A Mixed Bag in 2020 Lame Duck Session

MEA members’ lobbying efforts helped to score a victory in the Michigan Legislature’s abbreviated lame duck session in December – winning hazard pay grants for some school employees left out of the original legislation, including preschool and adult education teachers.

Despite having numerous scheduled session days cancelled because of coronavirus exposure, before they left for the year legislators passed SB 748, a supplemental budget bill that includes hazard pay grants of up to $500 for those who teach special education for individuals aged 18-26, adult education, Head Start and Great Start Readiness Programs.

The bill is now on its way to the Governor’s desk for signature. Once signed, the Department of Treasury will administer the program in the same manner as it administers the other grant money and will distribute those funds as soon as is feasible.

Also headed to the Governor’s desk is HB 4694 which extends the sunset to 2025 on a public act that suspended the 12-month waiting period before a retired school employee could go back to work in a school district. This only applies for critical shortage areas and added school districts that provide instruction under an extended COVID-19 learning plan.

Unfortunately SB 657 also passed the House and Senate. The bill – opposed by MEA – allows for an alternative teaching certificate process for special education instruction. Under the bill, if someone does not hold a Michigan teaching certificate they would have to complete a special education training program determined by the superintendent of public instruction to be equivalent to at least 32 college credit hours, or equivalent clock hours equal to seven hours of instruction per credit hour.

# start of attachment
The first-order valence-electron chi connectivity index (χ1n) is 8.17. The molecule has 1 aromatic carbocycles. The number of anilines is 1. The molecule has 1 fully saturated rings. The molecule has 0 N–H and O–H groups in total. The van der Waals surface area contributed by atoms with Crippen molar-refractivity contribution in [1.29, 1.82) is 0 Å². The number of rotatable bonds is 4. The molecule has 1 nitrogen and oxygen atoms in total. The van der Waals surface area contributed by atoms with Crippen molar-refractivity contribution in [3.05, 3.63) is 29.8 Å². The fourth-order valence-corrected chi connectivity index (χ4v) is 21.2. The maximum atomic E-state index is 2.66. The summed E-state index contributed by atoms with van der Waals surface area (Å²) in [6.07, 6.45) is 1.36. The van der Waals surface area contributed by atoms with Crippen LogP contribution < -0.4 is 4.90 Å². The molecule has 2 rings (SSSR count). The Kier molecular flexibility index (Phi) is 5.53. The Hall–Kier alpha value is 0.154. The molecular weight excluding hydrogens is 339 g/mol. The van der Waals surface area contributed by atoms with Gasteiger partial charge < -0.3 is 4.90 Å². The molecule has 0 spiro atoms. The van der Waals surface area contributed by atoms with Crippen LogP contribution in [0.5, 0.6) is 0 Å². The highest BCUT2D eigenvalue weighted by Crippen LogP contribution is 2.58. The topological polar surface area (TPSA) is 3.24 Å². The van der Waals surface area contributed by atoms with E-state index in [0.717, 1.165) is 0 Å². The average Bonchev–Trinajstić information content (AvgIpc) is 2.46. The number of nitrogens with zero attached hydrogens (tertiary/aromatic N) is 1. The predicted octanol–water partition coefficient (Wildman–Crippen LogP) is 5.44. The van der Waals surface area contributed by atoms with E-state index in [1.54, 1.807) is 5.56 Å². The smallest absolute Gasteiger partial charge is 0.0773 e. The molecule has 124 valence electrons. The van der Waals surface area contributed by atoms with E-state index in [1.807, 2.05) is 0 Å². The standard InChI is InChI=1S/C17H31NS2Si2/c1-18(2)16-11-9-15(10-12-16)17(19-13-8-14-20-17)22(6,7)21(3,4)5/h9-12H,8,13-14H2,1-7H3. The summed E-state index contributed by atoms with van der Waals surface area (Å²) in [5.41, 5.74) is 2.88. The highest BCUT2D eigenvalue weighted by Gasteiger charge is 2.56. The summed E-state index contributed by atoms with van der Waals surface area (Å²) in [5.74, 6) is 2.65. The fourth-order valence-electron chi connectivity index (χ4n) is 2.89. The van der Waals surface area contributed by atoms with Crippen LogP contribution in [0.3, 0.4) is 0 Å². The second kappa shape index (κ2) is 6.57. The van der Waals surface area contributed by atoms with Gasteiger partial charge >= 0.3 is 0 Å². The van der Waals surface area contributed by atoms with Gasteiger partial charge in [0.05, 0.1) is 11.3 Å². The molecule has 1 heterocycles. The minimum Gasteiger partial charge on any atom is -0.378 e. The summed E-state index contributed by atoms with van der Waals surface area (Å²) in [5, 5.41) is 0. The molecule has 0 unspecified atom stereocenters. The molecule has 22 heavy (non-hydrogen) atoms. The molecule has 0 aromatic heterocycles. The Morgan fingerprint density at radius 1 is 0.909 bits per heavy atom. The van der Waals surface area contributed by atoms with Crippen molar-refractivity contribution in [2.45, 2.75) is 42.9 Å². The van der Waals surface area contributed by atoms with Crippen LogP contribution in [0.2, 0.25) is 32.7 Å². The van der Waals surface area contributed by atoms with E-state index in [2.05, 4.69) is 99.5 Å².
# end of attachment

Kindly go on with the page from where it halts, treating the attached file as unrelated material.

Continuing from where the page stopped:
While securing teachers for all classrooms is vital, we believe it’s wrong to lower the bar. Rather, we should be addressing the considerations that make individuals less likely to enter the teaching field.

Both chambers have now adjourned for the year, meaning that all bills that were not adopted in 2019-20 must be reintroduced when the new Legislature is seated in January.

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